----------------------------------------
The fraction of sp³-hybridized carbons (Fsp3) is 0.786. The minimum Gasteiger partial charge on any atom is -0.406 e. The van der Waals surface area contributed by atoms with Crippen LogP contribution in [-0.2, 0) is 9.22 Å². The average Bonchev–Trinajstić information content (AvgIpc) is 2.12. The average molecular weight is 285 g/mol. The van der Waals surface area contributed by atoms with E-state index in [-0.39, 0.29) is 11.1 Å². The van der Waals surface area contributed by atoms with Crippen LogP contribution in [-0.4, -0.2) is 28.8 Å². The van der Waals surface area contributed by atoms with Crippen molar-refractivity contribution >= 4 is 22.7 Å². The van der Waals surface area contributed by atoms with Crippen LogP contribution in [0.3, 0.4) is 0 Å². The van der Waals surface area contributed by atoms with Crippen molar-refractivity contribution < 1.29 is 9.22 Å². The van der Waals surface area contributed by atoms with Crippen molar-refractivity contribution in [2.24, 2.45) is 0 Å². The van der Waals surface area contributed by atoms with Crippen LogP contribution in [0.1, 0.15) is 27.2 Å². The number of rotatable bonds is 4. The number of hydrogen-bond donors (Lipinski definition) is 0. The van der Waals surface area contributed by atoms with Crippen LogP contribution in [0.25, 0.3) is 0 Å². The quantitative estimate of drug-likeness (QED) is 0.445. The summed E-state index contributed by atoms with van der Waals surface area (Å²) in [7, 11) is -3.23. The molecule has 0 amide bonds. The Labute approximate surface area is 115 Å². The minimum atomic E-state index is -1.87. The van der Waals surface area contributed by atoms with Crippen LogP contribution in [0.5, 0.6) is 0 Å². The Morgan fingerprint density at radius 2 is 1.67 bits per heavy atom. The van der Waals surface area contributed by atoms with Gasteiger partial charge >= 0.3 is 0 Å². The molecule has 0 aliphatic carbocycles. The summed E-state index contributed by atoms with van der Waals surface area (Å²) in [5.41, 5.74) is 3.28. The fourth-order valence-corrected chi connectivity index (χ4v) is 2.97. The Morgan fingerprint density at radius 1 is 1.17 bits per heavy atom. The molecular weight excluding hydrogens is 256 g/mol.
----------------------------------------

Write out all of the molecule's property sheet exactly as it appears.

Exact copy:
The fraction of sp³-hybridized carbons (Fsp3) is 0.786. The minimum Gasteiger partial charge on any atom is -0.406 e. The van der Waals surface area contributed by atoms with Crippen LogP contribution in [-0.2, 0) is 9.22 Å². The average Bonchev–Trinajstić information content (AvgIpc) is 2.12. The average molecular weight is 285 g/mol. The van der Waals surface area contributed by atoms with E-state index in [-0.39, 0.29) is 11.1 Å². The van der Waals surface area contributed by atoms with Crippen LogP contribution in [-0.4, -0.2) is 28.8 Å². The van der Waals surface area contributed by atoms with Crippen molar-refractivity contribution >= 4 is 22.7 Å². The van der Waals surface area contributed by atoms with Crippen LogP contribution in [0.3, 0.4) is 0 Å². The van der Waals surface area contributed by atoms with Crippen molar-refractivity contribution < 1.29 is 9.22 Å². The van der Waals surface area contributed by atoms with Crippen molar-refractivity contribution in [2.24, 2.45) is 0 Å². The van der Waals surface area contributed by atoms with Crippen LogP contribution in [0.1, 0.15) is 27.2 Å². The number of rotatable bonds is 4. The number of hydrogen-bond donors (Lipinski definition) is 0. The van der Waals surface area contributed by atoms with Crippen LogP contribution in [0.25, 0.3) is 0 Å². The quantitative estimate of drug-likeness (QED) is 0.445. The summed E-state index contributed by atoms with van der Waals surface area (Å²) in [7, 11) is -3.23. The molecule has 0 amide bonds. The Labute approximate surface area is 115 Å². The minimum atomic E-state index is -1.87. The van der Waals surface area contributed by atoms with Crippen LogP contribution in [0.5, 0.6) is 0 Å². The Morgan fingerprint density at radius 2 is 1.67 bits per heavy atom. The van der Waals surface area contributed by atoms with Gasteiger partial charge >= 0.3 is 0 Å². The molecule has 0 aliphatic carbocycles. The summed E-state index contributed by atoms with van der Waals surface area (Å²) in [5.41, 5.74) is 3.28. The fourth-order valence-corrected chi connectivity index (χ4v) is 2.97. The Morgan fingerprint density at radius 1 is 1.17 bits per heavy atom. The molecular weight excluding hydrogens is 256 g/mol.